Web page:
The percentage of tenure-line Black faculty in 2004 was 3.5%, in 2019 it was 3.1%, according to the letter.
To address the problems in hiring, the letter recommends that all search committees comprise at least 50% Black, Indigenous, and people of color campus representatives and that finalist pools include at least 50% of such candidates.
The letter also asks that new senior leaders be required to have a “long track record of success in working with diverse race/ethnic groups across disciplines and the creation and implementation of anti-racist practices, structures, and institutions.”
Leaders at Geisel School of Medicine also are responding to similar concerns. Geisel students have taken to an anonymous Instagram account that was created in early June, following Floyd’s death, to share their experiences with racism, as well as other forms of bias.
The complaints range from criticizing Dean Duane Compton for not attending a seminar on racial justice; wishing the school could have supported a former associate dean of inclusion and diversity and her family so she could have stayed; and flagging comments from faculty about students’ looks, gender, race and religion.
Compton, in a phone interview this week, said he wasn’t invited to the seminar students were criticizing him for failing to attend, but he does understand that they need an anonymous forum to express themselves.
“To me it boils down to the fact that we don’t know each other very well,” he said.
He said it’s unfortunate that during the pandemic, he can’t gather with students to talk things through.
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Though Compton acknowledged that the school has “a lot of work to do,” it is making efforts to address issues of diversity, equity and inclusion. It recently posted a dashboard of its goals and where it stands in relation to them. Most are “in progress.”
One pending item is the hiring of a full-time associate dean of diversity and inclusion at Geisel. The position is currently being held in a part-time interim capacity by Dr. Diana Wu, who specializes in family medicine.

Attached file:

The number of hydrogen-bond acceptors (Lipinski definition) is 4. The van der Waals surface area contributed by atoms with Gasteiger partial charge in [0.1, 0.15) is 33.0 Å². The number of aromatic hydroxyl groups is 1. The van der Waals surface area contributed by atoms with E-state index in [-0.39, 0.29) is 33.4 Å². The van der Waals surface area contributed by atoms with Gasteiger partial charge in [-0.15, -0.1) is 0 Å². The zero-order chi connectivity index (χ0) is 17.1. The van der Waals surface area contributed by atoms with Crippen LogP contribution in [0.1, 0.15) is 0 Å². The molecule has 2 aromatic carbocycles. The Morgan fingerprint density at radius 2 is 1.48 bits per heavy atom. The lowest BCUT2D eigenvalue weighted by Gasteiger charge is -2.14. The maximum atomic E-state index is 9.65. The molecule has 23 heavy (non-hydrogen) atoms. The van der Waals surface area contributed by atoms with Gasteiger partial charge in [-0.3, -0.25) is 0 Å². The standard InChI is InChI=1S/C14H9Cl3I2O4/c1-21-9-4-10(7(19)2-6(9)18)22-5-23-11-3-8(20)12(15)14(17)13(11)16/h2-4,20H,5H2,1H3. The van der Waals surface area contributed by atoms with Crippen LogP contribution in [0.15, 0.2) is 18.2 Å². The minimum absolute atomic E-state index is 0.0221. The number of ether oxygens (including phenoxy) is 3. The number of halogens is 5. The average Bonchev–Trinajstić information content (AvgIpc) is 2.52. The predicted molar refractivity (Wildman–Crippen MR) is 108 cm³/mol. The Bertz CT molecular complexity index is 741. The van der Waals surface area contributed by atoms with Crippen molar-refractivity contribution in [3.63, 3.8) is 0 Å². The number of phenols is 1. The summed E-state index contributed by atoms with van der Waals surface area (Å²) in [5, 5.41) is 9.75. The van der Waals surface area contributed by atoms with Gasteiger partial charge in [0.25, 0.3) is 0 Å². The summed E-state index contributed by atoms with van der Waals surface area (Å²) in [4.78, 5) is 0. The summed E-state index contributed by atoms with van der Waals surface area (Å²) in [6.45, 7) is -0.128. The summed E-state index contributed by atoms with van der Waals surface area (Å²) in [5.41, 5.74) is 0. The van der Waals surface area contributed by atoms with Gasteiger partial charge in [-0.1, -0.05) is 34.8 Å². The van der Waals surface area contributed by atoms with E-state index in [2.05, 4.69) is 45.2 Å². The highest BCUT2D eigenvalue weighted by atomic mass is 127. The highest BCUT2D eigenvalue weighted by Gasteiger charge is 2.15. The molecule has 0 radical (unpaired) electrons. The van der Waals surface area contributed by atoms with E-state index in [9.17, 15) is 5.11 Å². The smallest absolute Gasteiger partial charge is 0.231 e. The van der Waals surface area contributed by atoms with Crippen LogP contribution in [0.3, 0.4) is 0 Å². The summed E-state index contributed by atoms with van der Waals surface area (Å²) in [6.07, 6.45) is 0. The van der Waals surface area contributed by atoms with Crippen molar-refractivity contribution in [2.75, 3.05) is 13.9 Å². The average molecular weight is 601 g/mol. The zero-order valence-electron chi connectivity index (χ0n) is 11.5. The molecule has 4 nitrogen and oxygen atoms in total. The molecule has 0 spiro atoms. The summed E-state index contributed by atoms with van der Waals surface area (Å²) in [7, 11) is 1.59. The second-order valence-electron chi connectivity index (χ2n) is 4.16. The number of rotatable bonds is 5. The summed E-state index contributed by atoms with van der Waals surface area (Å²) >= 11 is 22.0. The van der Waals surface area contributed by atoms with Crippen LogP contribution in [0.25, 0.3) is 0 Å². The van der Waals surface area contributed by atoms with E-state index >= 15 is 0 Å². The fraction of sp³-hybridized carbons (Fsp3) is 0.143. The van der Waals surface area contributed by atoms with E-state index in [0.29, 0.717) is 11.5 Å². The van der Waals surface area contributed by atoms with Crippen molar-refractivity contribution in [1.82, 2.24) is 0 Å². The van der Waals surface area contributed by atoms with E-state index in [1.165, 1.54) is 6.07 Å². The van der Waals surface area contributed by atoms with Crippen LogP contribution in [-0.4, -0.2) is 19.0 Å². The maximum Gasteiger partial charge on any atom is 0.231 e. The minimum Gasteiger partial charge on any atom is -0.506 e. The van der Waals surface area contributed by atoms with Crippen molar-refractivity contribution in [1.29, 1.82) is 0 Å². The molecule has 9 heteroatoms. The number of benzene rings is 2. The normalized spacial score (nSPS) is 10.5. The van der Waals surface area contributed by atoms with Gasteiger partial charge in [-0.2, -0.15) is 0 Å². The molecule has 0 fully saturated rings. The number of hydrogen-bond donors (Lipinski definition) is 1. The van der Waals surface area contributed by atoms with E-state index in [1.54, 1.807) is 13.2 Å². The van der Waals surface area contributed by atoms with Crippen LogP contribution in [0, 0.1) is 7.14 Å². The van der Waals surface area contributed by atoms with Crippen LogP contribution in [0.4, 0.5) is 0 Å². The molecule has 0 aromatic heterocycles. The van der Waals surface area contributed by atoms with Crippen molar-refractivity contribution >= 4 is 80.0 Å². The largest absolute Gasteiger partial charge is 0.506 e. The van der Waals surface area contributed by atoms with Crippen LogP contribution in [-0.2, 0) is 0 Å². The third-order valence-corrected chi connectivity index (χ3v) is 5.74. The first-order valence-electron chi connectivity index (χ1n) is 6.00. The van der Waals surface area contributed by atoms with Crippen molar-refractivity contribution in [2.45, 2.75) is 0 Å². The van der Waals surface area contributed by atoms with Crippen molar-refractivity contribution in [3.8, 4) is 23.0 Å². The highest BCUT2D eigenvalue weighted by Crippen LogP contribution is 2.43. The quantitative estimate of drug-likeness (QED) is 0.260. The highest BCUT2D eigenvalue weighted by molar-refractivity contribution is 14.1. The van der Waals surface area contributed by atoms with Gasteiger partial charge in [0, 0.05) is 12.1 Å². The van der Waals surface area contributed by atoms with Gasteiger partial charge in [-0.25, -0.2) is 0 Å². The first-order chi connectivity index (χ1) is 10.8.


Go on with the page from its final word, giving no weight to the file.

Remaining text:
It was held by Dr. Stephanie White, a pediatrician, until last December when she and her family moved to Kentucky because her husband, Derrick White, who had been an associate professor of history and African and African American Studies at Dartmouth, did not get tenure at Dartmouth. He now has tenure at the University of Kentucky, and she holds a similar position leading diversity and inclusion efforts there.
White, in a Friday phone interview, said that she has no complaints about her experience at Geisel. Her husband, however, “had a completely different experience.”
To shift the culture across the institution will take a concerted effort, White said.
In terms of the Instagram account, White said she had not heard all of the stories being shared there, but she was unsurprised by their nature.
“We need to create an environment to allow healing to happen when there are cases of students who feel like they’re not being supported,” she said.
She noted that the experience students have is key to cultivating future faculty members, because those who have a good experience as students might return in the future.
For Chad Lewis, a fourth-year medical student at Geisel who has served on student government and worked on issues of diversity and inclusion during his time at Geisel, the Instagram account highlights familiar stories.
“It’s par for the course, I can say,” he said. Although one account in which a patient called a student a terrorist and an attending physician asked that the student leave the room seemed particularly egregious, Lewis said.
“That’s one of those situations where our professors need to be more supportive,” Lewis said.
At the college, Sutton, one of the letter’s co-authors, said the group is “trying to remain optimistic” as it continues its discussions with Dartmouth’s leadership. There’s another meeting tentatively scheduled for mid-August, he said.
“We’re talking,” he said. “I think that’s a positive thing.”
Nora Doyle-Burr can be reached at [email protected] or 603-727-3213.